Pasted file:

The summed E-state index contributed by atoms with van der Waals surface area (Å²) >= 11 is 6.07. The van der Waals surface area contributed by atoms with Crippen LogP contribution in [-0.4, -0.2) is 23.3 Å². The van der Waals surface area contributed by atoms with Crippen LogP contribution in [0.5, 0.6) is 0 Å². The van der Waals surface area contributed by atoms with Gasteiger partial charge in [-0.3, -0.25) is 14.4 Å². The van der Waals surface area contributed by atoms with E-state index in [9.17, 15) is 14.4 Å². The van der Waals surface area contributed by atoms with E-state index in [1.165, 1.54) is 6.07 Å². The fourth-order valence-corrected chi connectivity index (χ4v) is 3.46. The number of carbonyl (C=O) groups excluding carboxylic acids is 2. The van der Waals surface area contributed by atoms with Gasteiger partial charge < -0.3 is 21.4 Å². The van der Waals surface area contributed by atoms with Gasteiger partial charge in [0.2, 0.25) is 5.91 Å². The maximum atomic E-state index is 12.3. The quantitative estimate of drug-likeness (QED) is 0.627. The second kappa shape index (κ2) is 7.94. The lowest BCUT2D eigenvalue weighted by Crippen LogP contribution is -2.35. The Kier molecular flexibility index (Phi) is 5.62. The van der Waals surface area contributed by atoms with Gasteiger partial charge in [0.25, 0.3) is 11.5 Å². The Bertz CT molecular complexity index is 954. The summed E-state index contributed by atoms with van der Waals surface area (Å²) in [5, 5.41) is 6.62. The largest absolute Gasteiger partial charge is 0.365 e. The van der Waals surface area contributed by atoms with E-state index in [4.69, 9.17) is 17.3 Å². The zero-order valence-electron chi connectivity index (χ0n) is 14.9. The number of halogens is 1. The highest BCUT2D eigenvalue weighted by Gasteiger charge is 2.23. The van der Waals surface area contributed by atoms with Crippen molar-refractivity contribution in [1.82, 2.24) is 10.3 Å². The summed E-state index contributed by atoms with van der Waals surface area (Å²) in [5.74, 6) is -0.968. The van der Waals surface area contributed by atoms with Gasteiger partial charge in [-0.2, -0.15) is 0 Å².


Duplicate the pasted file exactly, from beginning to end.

The summed E-state index contributed by atoms with van der Waals surface area (Å²) >= 11 is 6.07. The van der Waals surface area contributed by atoms with Crippen LogP contribution in [-0.4, -0.2) is 23.3 Å². The van der Waals surface area contributed by atoms with Crippen LogP contribution in [0.5, 0.6) is 0 Å². The van der Waals surface area contributed by atoms with Gasteiger partial charge in [-0.3, -0.25) is 14.4 Å². The van der Waals surface area contributed by atoms with E-state index in [9.17, 15) is 14.4 Å². The van der Waals surface area contributed by atoms with E-state index in [1.165, 1.54) is 6.07 Å². The fourth-order valence-corrected chi connectivity index (χ4v) is 3.46. The number of carbonyl (C=O) groups excluding carboxylic acids is 2. The van der Waals surface area contributed by atoms with Gasteiger partial charge < -0.3 is 21.4 Å². The van der Waals surface area contributed by atoms with Gasteiger partial charge in [0.2, 0.25) is 5.91 Å². The maximum atomic E-state index is 12.3. The quantitative estimate of drug-likeness (QED) is 0.627. The second kappa shape index (κ2) is 7.94. The lowest BCUT2D eigenvalue weighted by Crippen LogP contribution is -2.35. The Kier molecular flexibility index (Phi) is 5.62. The van der Waals surface area contributed by atoms with Gasteiger partial charge in [0.25, 0.3) is 11.5 Å². The Bertz CT molecular complexity index is 954. The summed E-state index contributed by atoms with van der Waals surface area (Å²) in [5, 5.41) is 6.62. The largest absolute Gasteiger partial charge is 0.365 e. The van der Waals surface area contributed by atoms with E-state index in [4.69, 9.17) is 17.3 Å². The zero-order valence-electron chi connectivity index (χ0n) is 14.9. The number of halogens is 1. The highest BCUT2D eigenvalue weighted by Gasteiger charge is 2.23. The van der Waals surface area contributed by atoms with Crippen molar-refractivity contribution in [1.82, 2.24) is 10.3 Å². The summed E-state index contributed by atoms with van der Waals surface area (Å²) in [5.74, 6) is -0.968. The van der Waals surface area contributed by atoms with Gasteiger partial charge in [-0.2, -0.15) is 0 Å².